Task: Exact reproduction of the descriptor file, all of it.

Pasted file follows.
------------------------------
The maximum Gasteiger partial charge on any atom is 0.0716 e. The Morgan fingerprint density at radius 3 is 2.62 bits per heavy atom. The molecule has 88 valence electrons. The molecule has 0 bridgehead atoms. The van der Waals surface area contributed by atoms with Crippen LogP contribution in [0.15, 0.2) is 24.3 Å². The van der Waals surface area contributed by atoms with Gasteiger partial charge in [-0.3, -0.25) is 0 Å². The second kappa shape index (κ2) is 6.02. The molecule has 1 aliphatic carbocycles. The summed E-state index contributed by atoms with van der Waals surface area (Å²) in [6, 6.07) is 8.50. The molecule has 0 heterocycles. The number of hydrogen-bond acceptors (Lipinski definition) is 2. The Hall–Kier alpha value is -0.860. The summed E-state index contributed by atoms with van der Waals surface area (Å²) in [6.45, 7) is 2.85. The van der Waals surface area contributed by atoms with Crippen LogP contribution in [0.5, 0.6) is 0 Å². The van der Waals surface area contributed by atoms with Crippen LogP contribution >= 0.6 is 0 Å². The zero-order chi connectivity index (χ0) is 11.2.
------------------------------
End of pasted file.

The maximum Gasteiger partial charge on any atom is 0.0716 e. The Morgan fingerprint density at radius 3 is 2.62 bits per heavy atom. The molecule has 88 valence electrons. The molecule has 0 bridgehead atoms. The van der Waals surface area contributed by atoms with Crippen LogP contribution in [0.15, 0.2) is 24.3 Å². The van der Waals surface area contributed by atoms with Gasteiger partial charge in [-0.3, -0.25) is 0 Å². The second kappa shape index (κ2) is 6.02. The molecule has 1 aliphatic carbocycles. The summed E-state index contributed by atoms with van der Waals surface area (Å²) in [6, 6.07) is 8.50. The molecule has 0 heterocycles. The number of hydrogen-bond acceptors (Lipinski definition) is 2. The Hall–Kier alpha value is -0.860. The summed E-state index contributed by atoms with van der Waals surface area (Å²) in [6.45, 7) is 2.85. The van der Waals surface area contributed by atoms with Crippen LogP contribution in [0.5, 0.6) is 0 Å². The van der Waals surface area contributed by atoms with Crippen LogP contribution >= 0.6 is 0 Å². The zero-order chi connectivity index (χ0) is 11.2.